An exploration of engagement in community based creative activities as an occupation for older adults

Luned Edwards (School of Social and Life Sciences, Glyndwr University, Wrexham, UK)
Bethan Owen-Booth (Glyndwr University, Wrexham, UK)

Irish Journal of Occupational Therapy

ISSN: 2398-8819

Article publication date: 19 May 2021

Issue publication date: 27 September 2021

1272

Abstract

Purpose

The purpose of this study was to explore the experiences of older adults (aged 60 and over) participating in community-based creative arts. With an ever increasing ageing population, understanding the benefits of leisure occupations such as community creative arts will be vital for Occupational Therapists in facilitating participation and active engagement.

Design/methodology/approach

An empirical qualitative research design with an interpretive phenomenological approach was undertaken. A purposive sampling method enlisted four older adult volunteers whose experiences of creative arts were explored through semi-structured interviews. Interview data were analysed thematically.

Findings

Participants identified many benefits of engaging in community creative arts. Four main themes were identified, namely, “personal benefits”, “choice” in their occupation, “encouragement” to and from others, with the environment facilitating “socialising”. These resulted in improved occupational performance and positive well-being outcomes.

Originality/value

The study complements national policy and extends evidence-based practice on the potential well-being benefits on older adults. In support of the preventative agenda, occupational therapists may apply these findings to increase social prescribing within practice.

Keywords

Citation

Edwards, L. and Owen-Booth, B. (2021), "An exploration of engagement in community based creative activities as an occupation for older adults", Irish Journal of Occupational Therapy, Vol. 49 No. 1, pp. 51-57. https://doi.org/10.1108/IJOT-05-2020-0009

Publisher

:

Emerald Publishing Limited

Copyright © 2021, Luned Edwards and Bethan Owen-Booth.

License

Published in Irish Journal of Occupational Therapy. Published by Emerald Publishing Limited. This article is published under the Creative Commons Attribution (CC BY 4.0) licence. Anyone may reproduce, distribute, translate and create derivative works of this article (for both commercial and non-commercial purposes), subject to full attribution to the original publication and authors. The full terms of this licence maybe seen at http://creativecommons.org/licences/by/4.0/legalcode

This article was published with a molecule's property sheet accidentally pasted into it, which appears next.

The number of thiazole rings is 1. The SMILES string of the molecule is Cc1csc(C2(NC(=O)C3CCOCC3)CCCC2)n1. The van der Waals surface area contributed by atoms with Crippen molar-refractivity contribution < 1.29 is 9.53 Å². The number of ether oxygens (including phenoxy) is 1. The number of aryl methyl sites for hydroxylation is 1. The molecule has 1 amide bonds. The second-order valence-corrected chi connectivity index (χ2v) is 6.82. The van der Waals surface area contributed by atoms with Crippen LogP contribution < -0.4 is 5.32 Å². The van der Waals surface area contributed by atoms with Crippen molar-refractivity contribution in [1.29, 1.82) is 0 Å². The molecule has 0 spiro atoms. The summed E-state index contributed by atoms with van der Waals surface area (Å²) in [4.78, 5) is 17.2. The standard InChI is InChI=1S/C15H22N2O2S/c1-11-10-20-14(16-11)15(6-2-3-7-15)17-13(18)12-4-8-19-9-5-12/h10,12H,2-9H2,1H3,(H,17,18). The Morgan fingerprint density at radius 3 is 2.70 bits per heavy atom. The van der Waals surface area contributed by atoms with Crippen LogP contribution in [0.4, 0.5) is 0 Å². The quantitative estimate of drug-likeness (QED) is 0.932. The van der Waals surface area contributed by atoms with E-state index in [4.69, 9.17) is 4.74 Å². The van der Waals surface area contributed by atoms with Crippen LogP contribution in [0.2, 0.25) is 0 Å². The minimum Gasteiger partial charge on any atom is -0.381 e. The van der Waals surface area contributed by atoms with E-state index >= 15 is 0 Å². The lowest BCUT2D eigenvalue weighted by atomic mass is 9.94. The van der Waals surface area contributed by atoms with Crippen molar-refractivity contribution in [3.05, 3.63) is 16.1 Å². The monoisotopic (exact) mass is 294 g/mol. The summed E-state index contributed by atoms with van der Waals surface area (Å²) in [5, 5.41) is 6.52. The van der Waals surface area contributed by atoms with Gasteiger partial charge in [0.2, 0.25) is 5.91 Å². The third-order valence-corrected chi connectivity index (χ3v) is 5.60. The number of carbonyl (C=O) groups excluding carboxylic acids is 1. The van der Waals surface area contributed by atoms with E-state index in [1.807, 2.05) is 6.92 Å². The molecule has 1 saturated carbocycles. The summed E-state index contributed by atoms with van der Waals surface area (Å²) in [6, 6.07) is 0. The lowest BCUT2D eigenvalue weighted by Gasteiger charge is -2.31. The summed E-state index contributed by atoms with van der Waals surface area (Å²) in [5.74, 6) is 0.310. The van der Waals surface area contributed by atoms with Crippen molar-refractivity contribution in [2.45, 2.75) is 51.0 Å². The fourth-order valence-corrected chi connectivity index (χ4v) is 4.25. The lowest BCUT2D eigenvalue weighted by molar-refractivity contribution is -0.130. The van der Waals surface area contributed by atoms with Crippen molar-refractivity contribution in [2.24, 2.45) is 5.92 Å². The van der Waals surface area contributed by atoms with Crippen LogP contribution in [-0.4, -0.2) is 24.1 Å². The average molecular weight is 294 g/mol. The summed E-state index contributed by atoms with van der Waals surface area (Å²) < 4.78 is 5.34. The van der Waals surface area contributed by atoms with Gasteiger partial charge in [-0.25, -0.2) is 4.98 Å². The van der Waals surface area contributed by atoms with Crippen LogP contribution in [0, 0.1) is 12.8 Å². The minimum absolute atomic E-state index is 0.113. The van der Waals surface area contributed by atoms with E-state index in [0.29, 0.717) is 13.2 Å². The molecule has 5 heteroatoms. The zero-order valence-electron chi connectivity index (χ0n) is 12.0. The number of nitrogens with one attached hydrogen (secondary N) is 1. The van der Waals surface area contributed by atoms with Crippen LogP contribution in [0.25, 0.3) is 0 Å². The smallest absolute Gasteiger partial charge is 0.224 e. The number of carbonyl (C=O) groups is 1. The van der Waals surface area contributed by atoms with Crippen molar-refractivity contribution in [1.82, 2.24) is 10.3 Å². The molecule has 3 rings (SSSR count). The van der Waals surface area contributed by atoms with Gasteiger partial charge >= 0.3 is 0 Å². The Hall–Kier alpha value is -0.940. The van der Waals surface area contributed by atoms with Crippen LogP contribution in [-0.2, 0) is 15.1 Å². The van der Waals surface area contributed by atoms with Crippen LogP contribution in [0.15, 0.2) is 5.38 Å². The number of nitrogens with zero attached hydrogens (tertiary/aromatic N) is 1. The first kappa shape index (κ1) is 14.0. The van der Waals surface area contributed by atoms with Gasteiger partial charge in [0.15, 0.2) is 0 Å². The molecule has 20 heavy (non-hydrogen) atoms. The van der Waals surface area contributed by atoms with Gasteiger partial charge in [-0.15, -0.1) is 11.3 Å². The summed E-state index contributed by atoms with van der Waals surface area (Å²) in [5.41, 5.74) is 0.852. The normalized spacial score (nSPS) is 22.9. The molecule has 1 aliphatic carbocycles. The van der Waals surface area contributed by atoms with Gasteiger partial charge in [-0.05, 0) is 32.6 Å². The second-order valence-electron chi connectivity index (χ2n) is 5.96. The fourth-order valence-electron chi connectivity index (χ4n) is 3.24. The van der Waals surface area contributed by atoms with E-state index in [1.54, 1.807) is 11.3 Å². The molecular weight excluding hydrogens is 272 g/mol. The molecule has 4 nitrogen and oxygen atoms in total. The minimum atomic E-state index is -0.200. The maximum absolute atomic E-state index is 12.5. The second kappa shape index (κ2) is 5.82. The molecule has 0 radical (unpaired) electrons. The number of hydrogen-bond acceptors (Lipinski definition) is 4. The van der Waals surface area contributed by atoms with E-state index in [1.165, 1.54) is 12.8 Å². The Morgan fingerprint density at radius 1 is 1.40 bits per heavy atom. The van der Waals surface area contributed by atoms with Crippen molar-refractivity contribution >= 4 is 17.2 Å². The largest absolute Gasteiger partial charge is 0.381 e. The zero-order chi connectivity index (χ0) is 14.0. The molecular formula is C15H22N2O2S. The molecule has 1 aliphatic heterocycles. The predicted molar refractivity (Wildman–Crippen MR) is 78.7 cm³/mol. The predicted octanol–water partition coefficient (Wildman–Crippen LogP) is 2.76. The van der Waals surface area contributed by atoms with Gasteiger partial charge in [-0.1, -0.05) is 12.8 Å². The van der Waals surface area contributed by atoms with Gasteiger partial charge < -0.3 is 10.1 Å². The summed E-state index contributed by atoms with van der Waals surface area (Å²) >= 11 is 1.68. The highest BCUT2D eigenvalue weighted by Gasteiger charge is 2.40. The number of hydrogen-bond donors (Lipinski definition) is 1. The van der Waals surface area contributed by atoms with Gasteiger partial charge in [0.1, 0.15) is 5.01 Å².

Introduction

There are 800,000 people aged 50 and over in Wales, where this study is based, and are projected to rise in the next 20 years by one million (Office of National Statistics, 2018). Living longer poses a unique set of challenges including an increase in chronic conditions and additional financial costs to the National Health Service and Social Care (Royal College of Occupational Therapy (RCOT), 2017; Stickley et al., 2016). Welsh public policy endorses preventative measures to promote positive active ageing for optimum health and well-being amongst adults over 50 (Welsh Government, 2014; Ageing well in Wales, 2014). Occupational therapy is at the forefront of the preventative agenda and health promotion by supporting and enabling participation in meaningful occupations (Royal College of Occupational Therapy, 2017; Andonian and MacRae, 2011).

Literature review

Creative Arts encompasses a wide spectrum of mediums including painting, drawing, and music. Expanding evidence supports the positive contribution and impact of creative arts as a leisure-based occupation on older adults (Fraser et al., 2015; Gallistl, 2018; Poulos et al., 2019). Occupational engagement in creative arts can assist in addressing the challenges of an ageing population by maintaining good health, aid recovery from illness and support people to live fulfilled lives (Roe et al., 2016). Activities that encompass the needs of older adults through engaging in purposeful, meaningful occupations are key underpinning philosophy of occupational therapy (Royal College of Occupational Therapy, 2017). This is further supported by Wilcock’s (2005) ideology that emphasises the importance of occupation in promoting health and well-being.